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Pakistani State is Complicit In US Drone Attacks

By Abid Mustafa

Al-Jazeerah, CCUN, November 5, 2013


The assassination of Hakimullah Mehsud  and the publication of  a Pakistani report claiming that only 3% of drone victims are civilians has brought into sharp focus the legitimacy of the drone attacks and  the violation of Pakistan’s sovereignty. At the heart of the issue is Pakistan’s reluctance to take concrete steps to stop drone attacks.  In this context Nawaz’s latest trip to Washington and his half-hearted protests against US drone attacks killing unarmed civilians smells of hypocrisy.

Consider Pakistan's UN ambassador’s condemnation of US drone strikes, when he declared that it was a gross violation of Pakistan's sovereignty and international law. He said, "Killing unarmed, innocent civilians is a clear breach of international law. We call for the immediate cessation of drone attacks inside the territorial borders of Pakistan." Earlier, Pakistan Prime Minister, Nawaz Sharif pleaded at the White House with US President Barack Obama to end drone strikes. He told reporters at the end of his trip that he 'emphasised the need to end such strikes'.

Since 2004, Pakistan's territory has been violated 365 times by American drones. These robotic fixed wing planes have indiscriminately killed thousands of innocent people. According to the Bureau of Investigative Journalism the number of people killed by American drones is estimated to be between 2525 and 3613, this is considerably higher than what has been admitted by the UN, American and Pakistani officials.

Misreporting death figures is not the only item US and Pakistani officials have been accused of. Both inside Pakistan and abroad there is a deep belief that Pakistan's civil and military leadership is collaborating with America to conduct drone strikes. After all, robotic drones —irrespective of their technological sophistication— still require on the ground real-time intelligence to identify, track and confirm kills. This requires an extraordinary level of support and collaboration from the Pakistani state. In the absence of such collusion, American drones would be flying blind and firing way off the mark.

A day after Sharif implored Obama to end drone strikes, The Washington Post published a damning report, revealing that the Pakistani government has for years secretly endorsed the drone strikes and routinely received classified briefings on strikes and casualty counts. The report is based on top-secret CIA documents and Pakistani diplomatic memos. In one quote the paper states: "The documents detailed at least 65 strikes in Pakistan and were described as 'talking point' for CIA briefings, which occurred with such regularity that they became a matter of diplomatic routine. The documents are marked 'top -secret' but cleared for release to Pakistan.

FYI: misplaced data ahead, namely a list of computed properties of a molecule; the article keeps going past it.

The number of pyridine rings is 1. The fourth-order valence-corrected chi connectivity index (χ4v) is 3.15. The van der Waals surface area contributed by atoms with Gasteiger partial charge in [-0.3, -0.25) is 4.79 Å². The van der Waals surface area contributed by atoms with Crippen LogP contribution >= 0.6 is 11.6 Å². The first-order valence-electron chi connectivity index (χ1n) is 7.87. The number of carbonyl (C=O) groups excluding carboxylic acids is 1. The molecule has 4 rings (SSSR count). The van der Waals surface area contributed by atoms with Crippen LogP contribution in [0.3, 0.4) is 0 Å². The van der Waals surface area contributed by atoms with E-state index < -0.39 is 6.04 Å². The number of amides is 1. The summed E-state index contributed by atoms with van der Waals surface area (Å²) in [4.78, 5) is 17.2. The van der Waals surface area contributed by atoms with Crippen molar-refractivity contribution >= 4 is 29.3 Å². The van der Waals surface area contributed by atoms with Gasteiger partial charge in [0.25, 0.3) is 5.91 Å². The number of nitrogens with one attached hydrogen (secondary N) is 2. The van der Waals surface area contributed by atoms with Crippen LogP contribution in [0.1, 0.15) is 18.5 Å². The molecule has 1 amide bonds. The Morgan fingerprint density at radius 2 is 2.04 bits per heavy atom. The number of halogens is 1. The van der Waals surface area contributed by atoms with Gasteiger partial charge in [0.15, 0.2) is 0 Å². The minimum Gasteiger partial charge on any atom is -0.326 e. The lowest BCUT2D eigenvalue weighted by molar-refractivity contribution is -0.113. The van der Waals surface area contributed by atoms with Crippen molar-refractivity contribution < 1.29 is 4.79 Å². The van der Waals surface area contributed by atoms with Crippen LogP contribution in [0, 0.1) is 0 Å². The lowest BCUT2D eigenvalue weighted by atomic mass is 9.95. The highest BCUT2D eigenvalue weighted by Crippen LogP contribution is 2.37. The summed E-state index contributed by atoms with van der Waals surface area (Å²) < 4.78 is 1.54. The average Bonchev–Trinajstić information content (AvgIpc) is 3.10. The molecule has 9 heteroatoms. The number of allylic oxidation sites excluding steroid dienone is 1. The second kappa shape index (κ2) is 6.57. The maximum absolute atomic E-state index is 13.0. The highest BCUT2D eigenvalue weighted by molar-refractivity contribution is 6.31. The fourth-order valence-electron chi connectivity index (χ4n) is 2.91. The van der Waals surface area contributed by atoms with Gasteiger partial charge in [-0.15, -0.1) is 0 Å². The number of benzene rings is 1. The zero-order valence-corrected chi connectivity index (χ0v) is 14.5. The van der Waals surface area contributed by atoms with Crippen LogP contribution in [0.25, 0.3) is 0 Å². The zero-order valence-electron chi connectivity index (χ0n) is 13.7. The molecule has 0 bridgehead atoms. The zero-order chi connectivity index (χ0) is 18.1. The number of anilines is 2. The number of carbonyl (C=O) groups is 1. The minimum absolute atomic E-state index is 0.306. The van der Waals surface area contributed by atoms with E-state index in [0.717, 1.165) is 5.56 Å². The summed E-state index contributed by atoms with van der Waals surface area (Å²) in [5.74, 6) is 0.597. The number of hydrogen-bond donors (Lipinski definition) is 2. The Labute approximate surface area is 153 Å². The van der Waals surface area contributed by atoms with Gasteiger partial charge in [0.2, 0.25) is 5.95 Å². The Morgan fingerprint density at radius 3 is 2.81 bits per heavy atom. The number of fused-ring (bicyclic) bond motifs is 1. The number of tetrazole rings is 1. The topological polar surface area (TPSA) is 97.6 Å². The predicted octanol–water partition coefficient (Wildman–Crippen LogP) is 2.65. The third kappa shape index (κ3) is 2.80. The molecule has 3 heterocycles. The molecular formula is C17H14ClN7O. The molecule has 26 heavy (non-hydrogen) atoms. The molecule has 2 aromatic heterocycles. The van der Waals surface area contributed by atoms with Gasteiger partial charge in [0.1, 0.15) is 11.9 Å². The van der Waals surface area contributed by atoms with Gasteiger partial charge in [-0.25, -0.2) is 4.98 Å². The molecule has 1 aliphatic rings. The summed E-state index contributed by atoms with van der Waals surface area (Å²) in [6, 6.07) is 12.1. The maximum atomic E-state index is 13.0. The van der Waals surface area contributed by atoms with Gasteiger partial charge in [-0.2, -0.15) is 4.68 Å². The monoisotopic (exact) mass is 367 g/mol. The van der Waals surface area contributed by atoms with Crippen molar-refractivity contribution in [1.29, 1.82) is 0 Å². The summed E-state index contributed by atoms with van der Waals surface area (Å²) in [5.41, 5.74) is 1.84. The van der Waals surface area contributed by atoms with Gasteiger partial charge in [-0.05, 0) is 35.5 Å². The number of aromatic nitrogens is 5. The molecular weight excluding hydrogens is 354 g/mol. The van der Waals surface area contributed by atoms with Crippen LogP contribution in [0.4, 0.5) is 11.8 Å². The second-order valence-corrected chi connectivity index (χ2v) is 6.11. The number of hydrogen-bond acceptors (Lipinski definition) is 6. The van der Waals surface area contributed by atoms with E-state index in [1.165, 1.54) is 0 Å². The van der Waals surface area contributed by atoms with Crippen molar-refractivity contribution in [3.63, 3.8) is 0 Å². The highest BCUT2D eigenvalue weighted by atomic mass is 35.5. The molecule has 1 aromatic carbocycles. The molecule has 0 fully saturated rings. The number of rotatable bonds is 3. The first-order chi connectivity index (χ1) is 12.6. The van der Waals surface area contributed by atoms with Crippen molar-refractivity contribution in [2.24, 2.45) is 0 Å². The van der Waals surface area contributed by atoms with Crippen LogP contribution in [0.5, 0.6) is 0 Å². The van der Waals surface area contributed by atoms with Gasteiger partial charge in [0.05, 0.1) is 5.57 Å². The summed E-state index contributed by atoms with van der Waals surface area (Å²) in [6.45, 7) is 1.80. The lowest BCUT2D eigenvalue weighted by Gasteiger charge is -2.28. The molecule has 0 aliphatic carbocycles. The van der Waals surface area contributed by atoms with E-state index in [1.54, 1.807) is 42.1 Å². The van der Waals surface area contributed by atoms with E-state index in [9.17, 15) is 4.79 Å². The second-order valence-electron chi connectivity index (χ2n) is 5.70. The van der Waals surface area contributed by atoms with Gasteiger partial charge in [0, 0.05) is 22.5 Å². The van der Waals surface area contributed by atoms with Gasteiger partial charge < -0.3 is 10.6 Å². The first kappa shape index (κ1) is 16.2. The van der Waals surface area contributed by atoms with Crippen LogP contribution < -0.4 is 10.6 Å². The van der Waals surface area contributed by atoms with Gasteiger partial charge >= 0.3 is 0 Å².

Even present and former Pakistani officials have admitted that Pakistan and US are working in together to launch drone strikes inside Pakistan. In September 2013, Khurram Dastgir-Khan, a senior member of the current government, admitted to the National Assembly that "tacit support" for US drone strikes by organs of the Pakistan state might be continuing. During an interview in 2013, Pakistan's former President and Army Chief Pervez Musharraf acknowledged that he had given the USA qualified permission to undertake some US drone strikes in the Tribal Areas during his tenure, which ended in August 2008. Wikileaks also published details of Pakistani officials consenting to US drone attacks. In 2008, Pakistani Prime Minister Yousaf Raza Gillani personally consented to American drone strikes in Pakistan's tribal areas along the Afghan border to combat the Taliban.

Whilst Nawaz Sharif still likes to deny his involvement in assisting America's drone programme, the joint statement issued after his visit to the Whitehouse only serves to underscore his culpability. The 2500 word statement makes no mention of halting drone attacks, and only makes a fleeting reference to the topic as to respect 'sovereignty and territorial integrity'. It is as if the whole visit was just intended to raise the issue and nothing more.

So clearly then, Pakistan's civil and military leaders are mired in providing America unstinting support to carry out drone attacks and to assassinate Pakistani citizens. There is no remorse and no recompense for the innocent victims. There is only high treason and a deep sense of betrayal executed on such a grand scale by Pakistani leaders that it belittles any overtures made to Washington to stop the attacks.

If Nawaz or any of his predecessors were sincere in halting the attacks, no begging trips to Washington are required. All they have to do is to withdraw ground support and kick-out American military personnel as well as American contractors who are free to roam the country. This action alone would render the drones ineffective. And if any drones violate Pakistan's airspace they should be blown to smithereens. These two actions are more than sufficient to bring an end to America's robotic birds and give Pakistan some respite from America's global war against Islam.

However, the long-term solution requires the Pakistani people to get rid of such leaders who hold the whole country hostage to America's whim. This can only be accomplished by ridding the current corrupt system and replacing it with the Caliphate. The Caliphate will not only defend Pakistan's borders but also teach a lesson to foreign powers that make the grave mistake to violate its territory.

Abid Mustafa is a political commentator who specialises in Muslim and global affairs. 




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